Daily Weighing and Quick Action Keeps Pounds Off
successful dieters regain the weight they lost. But new research shows
that a daily weigh-in – and quick adjustments to diet and
exercise – can significantly help dieters maintain weight loss.
The clinical trial, conducted by researchers at The Miriam Hospital and
Brown Medical School, reports results of the first program designed
specifically for weight loss maintenance.
the scale every day, then cutting calories and boosting exercise if the
numbers run too high, can significantly help dieters maintain weight
loss, according to results of the first program designed specifically
for weight loss maintenance. Study results are published in theNew England Journal of Medicine.
obesity studies, which focus on how to lose weight, the "STOP Regain"
trial tested a method that taught participants how to keep those pounds
from coming back – regardless of the method they used to lose the
weight in the first place.
Led by Rena
Wing, professor of psychiatry and human behavior at Brown Medical
School and director of the Weight Control and Diabetes Research Center
at The Miriam Hospital, the study taught successful dieters a technique
called "self-regulation." With the goal of maintaining their weight
within five pounds, participants were taught to weigh themselves daily
and use the information from the scale to determine if they needed to
adjust their diet or exercise routine.
intervention worked: Significantly fewer participants regained five or
more pounds during the 18-month-long program. The program was most
successful when delivered in face-to-face meetings, although the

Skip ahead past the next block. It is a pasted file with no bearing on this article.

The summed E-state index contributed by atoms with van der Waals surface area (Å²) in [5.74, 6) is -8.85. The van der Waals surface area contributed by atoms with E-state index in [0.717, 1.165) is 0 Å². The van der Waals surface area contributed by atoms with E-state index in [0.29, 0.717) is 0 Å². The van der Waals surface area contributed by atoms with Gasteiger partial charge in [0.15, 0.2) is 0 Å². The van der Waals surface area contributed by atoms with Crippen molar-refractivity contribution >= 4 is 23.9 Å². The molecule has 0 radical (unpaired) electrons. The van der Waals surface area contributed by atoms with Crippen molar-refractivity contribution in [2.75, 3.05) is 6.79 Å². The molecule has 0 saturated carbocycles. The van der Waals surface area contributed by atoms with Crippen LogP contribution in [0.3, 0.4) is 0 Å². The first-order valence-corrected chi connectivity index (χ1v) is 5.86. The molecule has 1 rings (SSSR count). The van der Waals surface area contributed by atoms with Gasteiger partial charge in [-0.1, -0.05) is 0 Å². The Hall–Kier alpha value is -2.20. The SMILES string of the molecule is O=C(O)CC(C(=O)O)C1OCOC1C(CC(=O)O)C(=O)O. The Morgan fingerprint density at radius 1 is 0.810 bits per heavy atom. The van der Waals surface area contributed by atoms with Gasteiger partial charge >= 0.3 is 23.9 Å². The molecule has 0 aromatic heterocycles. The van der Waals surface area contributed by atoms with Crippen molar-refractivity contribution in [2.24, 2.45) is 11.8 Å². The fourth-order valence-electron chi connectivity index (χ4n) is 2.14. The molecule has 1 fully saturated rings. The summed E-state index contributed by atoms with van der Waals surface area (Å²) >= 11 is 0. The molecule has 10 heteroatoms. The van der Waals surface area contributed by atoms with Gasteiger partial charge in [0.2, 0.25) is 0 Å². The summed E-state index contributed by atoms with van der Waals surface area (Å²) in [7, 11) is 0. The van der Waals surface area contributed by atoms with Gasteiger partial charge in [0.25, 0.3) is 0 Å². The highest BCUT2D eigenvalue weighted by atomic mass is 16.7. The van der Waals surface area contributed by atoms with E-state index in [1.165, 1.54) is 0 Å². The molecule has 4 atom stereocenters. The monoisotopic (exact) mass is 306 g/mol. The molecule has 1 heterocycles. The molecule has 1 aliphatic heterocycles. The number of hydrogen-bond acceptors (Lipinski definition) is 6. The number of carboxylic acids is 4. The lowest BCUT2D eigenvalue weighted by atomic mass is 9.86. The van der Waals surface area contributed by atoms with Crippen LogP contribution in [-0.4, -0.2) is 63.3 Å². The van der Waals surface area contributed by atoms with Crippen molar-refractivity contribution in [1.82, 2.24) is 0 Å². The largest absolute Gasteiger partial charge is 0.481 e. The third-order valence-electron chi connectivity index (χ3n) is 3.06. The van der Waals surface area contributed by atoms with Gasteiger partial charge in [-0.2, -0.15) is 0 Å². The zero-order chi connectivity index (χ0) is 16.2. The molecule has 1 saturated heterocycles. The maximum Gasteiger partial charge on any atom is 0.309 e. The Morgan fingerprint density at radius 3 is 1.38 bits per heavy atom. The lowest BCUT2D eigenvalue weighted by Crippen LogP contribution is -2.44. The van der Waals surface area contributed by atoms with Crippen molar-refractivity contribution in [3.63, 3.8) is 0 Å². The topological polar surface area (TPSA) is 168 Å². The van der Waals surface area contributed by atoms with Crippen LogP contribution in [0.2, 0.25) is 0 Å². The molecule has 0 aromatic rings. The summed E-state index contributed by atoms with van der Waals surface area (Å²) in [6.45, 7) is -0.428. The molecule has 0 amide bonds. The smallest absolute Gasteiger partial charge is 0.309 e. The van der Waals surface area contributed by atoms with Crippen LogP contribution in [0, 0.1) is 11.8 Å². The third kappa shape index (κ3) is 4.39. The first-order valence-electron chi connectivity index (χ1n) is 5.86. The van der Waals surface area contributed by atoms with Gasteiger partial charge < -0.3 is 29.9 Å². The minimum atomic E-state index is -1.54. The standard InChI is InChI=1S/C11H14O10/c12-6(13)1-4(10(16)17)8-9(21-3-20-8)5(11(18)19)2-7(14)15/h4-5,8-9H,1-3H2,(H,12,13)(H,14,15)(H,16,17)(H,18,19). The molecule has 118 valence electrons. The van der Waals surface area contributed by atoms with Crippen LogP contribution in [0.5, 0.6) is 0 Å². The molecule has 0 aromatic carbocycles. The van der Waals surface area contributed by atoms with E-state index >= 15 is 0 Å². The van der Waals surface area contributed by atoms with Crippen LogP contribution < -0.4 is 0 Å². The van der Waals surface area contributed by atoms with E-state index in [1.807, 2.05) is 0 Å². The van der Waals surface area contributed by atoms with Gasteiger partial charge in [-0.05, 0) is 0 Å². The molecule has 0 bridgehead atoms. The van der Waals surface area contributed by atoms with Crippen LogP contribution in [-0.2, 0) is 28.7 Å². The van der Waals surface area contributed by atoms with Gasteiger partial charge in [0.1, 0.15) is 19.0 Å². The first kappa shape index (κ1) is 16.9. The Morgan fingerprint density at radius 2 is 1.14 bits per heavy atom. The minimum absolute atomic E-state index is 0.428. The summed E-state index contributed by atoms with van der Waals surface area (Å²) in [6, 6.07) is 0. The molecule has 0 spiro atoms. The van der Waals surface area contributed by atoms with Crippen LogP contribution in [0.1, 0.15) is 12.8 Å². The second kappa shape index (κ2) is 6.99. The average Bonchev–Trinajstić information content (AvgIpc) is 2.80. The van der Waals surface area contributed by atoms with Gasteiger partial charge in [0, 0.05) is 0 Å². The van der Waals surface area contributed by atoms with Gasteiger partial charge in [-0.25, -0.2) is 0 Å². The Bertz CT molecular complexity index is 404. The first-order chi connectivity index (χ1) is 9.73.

Internet also proved a viable way to help participants maintain their
"If you want
to keep lost pounds off, daily weighing is critical," Wing said. "But
stepping on the scale isn’t enough. You have to use that
information to change your behavior, whether that means eating
healthier or walking more. Paying attention to weight – and
taking quick action if it creeps up – seems to be the secret to
"We know that
losing weight and keeping weight off is very tough for many people,"
said Robert J. Kuczmarski, director of the Obesity Prevention and
Treatment Program at the National Institutes of Health. "However, the
results of STOP Regain show that there are definite actions that people
can take before their weight begins to creep upward. Weight control and
better health are not one-shot deals and this study will help people
In the study,
Wing and her team enrolled 314 participants who’d lost at least
10 percent of their body weight – averaging nearly 20 percent of
their body weight or 42 pounds – within the last two years. A
third of participants was assigned to a control group and received
quarterly newsletters about eating and exercise in the mail for the
duration of the study period.
two-thirds were assigned to groups that would test the weight
maintenance program. One third received the intervention over the
Internet, the final third in face-to-face group meetings. Whether
delivered over the computer, or in person, the education and support
program was virtually identical.
were taught strategies specific to prevent weight regain, many gleaned
from Wing’s National Weight Control Registry, a database of more
than 5,000 people who have successfully lost weight and kept it off for